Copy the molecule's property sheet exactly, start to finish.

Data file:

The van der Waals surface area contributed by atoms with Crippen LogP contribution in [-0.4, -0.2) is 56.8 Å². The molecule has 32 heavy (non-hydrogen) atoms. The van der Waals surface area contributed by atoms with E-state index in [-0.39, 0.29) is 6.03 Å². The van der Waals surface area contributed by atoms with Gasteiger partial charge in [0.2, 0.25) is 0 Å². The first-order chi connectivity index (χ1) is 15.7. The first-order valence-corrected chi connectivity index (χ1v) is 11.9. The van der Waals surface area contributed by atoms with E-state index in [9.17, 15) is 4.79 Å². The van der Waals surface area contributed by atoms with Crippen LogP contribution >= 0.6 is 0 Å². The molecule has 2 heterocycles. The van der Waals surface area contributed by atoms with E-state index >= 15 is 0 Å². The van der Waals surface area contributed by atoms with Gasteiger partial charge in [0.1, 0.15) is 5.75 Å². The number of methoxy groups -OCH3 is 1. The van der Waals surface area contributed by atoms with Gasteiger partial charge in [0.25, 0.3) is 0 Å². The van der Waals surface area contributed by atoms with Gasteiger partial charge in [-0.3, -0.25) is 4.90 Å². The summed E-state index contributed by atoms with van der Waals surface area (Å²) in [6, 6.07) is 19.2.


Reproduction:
The van der Waals surface area contributed by atoms with Crippen LogP contribution in [-0.4, -0.2) is 56.8 Å². The molecule has 32 heavy (non-hydrogen) atoms. The van der Waals surface area contributed by atoms with E-state index in [-0.39, 0.29) is 6.03 Å². The van der Waals surface area contributed by atoms with Gasteiger partial charge in [0.2, 0.25) is 0 Å². The first-order chi connectivity index (χ1) is 15.7. The first-order valence-corrected chi connectivity index (χ1v) is 11.9. The van der Waals surface area contributed by atoms with E-state index in [9.17, 15) is 4.79 Å². The van der Waals surface area contributed by atoms with Crippen LogP contribution >= 0.6 is 0 Å². The molecule has 2 heterocycles. The van der Waals surface area contributed by atoms with E-state index >= 15 is 0 Å². The van der Waals surface area contributed by atoms with Gasteiger partial charge in [0.1, 0.15) is 5.75 Å². The number of methoxy groups -OCH3 is 1. The van der Waals surface area contributed by atoms with Gasteiger partial charge in [0.25, 0.3) is 0 Å². The van der Waals surface area contributed by atoms with Gasteiger partial charge in [-0.3, -0.25) is 4.90 Å². The summed E-state index contributed by atoms with van der Waals surface area (Å²) in [6, 6.07) is 19.2.